Milton the Megastar is out NOW by the magnificent Emma Read! In the sequel to Times Best Children’s Book of the year 2019, Milton the Mighty, Milton the false widow spider sensation goes international!
Milton’s superstardom is stressing him out: the events, the glamour, the adoring fans! Secretly, Zoe, Audrey and Ralph think he’s turned into ... well ... a bit of a diva. So when Dad and Greta plan a trip to Hawaii, Zoe knows she has to take her best spider pals along for the ride: they all need a break. But with a live volcano, an endangered spider species, an unscrupulous entrepreneur and Milton’s ego to contend with, this is hardly a holiday ...
See below for an exclusive Q&A with Emma:
1. When did you know you wanted to write for children?
I’ve always written, but before I had children I never realised that my natural style was for young readers. It was re-reading Dahl with my daughter that inspired me to have a play around with a few ideas and I found myself feeling right at home – I was hooked and now I can’t imagine being without it.
2. What made you come up with the spider sensation that is Milton?
The character of Milton was inspired by real UK newspaper headlines, wrongly branding false widow spiders dangerous. Once I’d given him a name he just appeared in my head, with all his quirks and neuroses. Despite being a spider, I fell in love with him immediately!
3. If Milton could travel anywhere- where do you think he would like to go?
He would have high aspirations – he likes to think of himself as an adventurer and an intellectual, but deep down he’s happiest at home with his friends and family. He does love a good web-swing though, so I think he’d enjoy a trip to Madagascar to meet a Darwin’s bark spider, who spin the world’s largest webs.
4. Have you ever wanted a pet spider?
Ha! Three-year’s-ago me would be shuddering at the very thought! I still don’t think I’d cope with having a tarantula in the house but I would like a little jumping spider – they’re very cute.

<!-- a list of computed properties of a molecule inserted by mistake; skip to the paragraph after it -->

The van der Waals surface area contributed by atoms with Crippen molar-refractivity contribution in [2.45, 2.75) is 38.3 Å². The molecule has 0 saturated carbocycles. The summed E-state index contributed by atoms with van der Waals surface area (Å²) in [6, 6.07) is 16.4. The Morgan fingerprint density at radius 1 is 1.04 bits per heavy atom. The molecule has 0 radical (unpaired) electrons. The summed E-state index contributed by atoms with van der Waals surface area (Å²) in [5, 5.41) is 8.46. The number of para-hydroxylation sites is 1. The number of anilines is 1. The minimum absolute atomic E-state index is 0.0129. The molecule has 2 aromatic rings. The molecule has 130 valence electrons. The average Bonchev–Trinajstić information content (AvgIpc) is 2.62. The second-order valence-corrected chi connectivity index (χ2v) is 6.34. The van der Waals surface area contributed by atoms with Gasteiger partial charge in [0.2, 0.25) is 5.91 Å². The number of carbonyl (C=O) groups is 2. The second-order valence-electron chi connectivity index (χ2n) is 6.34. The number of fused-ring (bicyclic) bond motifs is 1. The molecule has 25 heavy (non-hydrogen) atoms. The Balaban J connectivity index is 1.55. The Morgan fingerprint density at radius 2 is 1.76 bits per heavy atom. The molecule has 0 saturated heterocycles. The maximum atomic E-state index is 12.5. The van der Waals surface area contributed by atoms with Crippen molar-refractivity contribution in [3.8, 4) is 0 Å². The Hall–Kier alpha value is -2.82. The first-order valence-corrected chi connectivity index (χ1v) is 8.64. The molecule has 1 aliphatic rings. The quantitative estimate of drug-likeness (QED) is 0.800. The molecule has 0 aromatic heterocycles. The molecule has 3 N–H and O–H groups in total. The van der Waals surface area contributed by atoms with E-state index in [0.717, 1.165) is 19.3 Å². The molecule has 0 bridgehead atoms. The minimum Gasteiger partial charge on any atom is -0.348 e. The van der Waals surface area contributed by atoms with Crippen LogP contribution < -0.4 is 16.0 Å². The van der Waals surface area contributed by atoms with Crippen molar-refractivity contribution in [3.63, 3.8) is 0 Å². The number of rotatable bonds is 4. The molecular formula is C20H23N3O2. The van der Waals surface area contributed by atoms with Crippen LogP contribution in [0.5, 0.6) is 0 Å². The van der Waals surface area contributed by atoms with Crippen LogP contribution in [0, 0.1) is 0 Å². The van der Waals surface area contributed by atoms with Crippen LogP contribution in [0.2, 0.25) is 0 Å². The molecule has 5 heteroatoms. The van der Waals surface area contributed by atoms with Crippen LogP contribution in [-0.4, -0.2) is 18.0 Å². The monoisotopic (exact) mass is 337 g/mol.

5. What should readers be looking forward to most in this amazing sequel?
Readers of Milton the Mighty will hopefully enjoy being back with the eight-legged gang – Milton, Audrey and Ralph and their favourite bug-loving human, Zoe. But they’ll also be meeting some great new characters, including a walking environmental-disaster of a villain and a chorus of singing spiders ... and a certain adventuring spider from book one.
There’s also an amazing new setting which will bring the summer sunshine into our homes – there will be beautiful beaches and radiant rainforest, but also a very volatile volcano!
6. When you write, do you come up with your character or plot first?
I usually come up with a premise or a setting first, which often develops out of little more than a feeling or emotion. Then I populate it with characters – so, for example, I’d think ‘here’s a tricky situation – who shall I throw into the deep end of it!’ After that, I form a very basic four-act structure by jotting down all my ideas (random or otherwise) in blocks of ‘beginning’, ‘middle’ (either before or after the midpoint) and ‘end’. This eventually settles into something resembling a plot!
7. Any writing tips/tricks for aspiring children’s writers?
Make sure your characters have ‘agency’ – memorable books have protagonists, and antagonists, who drive the story by their actions. The consequences of decisions your characters make are what form the plot and move the narrative forward with pace and energy.
8. How can authors know what age range suits their style of writing best?
A simple answer is to read widely within children’s literature. This will help you find authors who write with a similar ‘voice’ to you. Also, children’s books are brilliant, so I would recommend this for anyone! Another tip is to find writers like you for support and advice, join a reading group or critique group and get a feeling for what others are writing. And if you can, find beta readers from your target reader age and ask them what they think.
9. Any tips for authors wondering how to get an agent?
Always, always check the submission requirements of each agent and follow them! So if they ask for three chapters, don’t send the first 50 pages. Personalise your cover letter and explain why you have chosen that specific agent to query and finally, make sure you really are ready to query – your story should be complete, edited, and preferably have been read by someone who can give you honest feedback.
10. In three words, how would you describe Milton the Megastar?
Family, adventure, environment
Great thanks Emma, Congratulations again!